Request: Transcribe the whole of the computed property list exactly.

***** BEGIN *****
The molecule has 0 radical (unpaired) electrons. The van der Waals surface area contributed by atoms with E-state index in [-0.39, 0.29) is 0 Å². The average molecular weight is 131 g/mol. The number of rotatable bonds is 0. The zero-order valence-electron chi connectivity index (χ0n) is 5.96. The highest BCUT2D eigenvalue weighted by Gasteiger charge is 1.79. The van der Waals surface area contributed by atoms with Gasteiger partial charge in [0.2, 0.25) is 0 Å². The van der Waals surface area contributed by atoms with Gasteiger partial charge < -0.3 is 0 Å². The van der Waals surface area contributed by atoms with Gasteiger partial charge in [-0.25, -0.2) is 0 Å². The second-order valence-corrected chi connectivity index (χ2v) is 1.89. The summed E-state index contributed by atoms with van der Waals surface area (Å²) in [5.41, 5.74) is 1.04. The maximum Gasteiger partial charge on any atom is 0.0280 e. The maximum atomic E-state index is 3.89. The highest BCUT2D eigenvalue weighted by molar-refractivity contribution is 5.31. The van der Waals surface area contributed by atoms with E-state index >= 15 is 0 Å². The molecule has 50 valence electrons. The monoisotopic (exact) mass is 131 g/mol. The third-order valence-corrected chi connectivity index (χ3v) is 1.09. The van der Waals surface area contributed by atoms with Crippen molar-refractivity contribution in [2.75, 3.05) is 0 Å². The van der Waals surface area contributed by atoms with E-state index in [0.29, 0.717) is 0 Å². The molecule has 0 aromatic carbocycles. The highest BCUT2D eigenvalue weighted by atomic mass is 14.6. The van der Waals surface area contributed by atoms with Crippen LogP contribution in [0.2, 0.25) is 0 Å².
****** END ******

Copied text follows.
The molecule has 0 radical (unpaired) electrons. The van der Waals surface area contributed by atoms with E-state index in [-0.39, 0.29) is 0 Å². The average molecular weight is 131 g/mol. The number of rotatable bonds is 0. The zero-order valence-electron chi connectivity index (χ0n) is 5.96. The highest BCUT2D eigenvalue weighted by Gasteiger charge is 1.79. The van der Waals surface area contributed by atoms with Gasteiger partial charge in [0.2, 0.25) is 0 Å². The van der Waals surface area contributed by atoms with Gasteiger partial charge < -0.3 is 0 Å². The van der Waals surface area contributed by atoms with Gasteiger partial charge in [-0.25, -0.2) is 0 Å². The second-order valence-corrected chi connectivity index (χ2v) is 1.89. The summed E-state index contributed by atoms with van der Waals surface area (Å²) in [5.41, 5.74) is 1.04. The maximum Gasteiger partial charge on any atom is 0.0280 e. The maximum atomic E-state index is 3.89. The highest BCUT2D eigenvalue weighted by molar-refractivity contribution is 5.31. The van der Waals surface area contributed by atoms with E-state index >= 15 is 0 Å². The molecule has 50 valence electrons. The monoisotopic (exact) mass is 131 g/mol. The third-order valence-corrected chi connectivity index (χ3v) is 1.09. The van der Waals surface area contributed by atoms with Crippen molar-refractivity contribution in [2.75, 3.05) is 0 Å². The van der Waals surface area contributed by atoms with E-state index in [0.29, 0.717) is 0 Å². The molecule has 0 aromatic carbocycles. The highest BCUT2D eigenvalue weighted by atomic mass is 14.6. The van der Waals surface area contributed by atoms with Crippen LogP contribution in [0.2, 0.25) is 0 Å².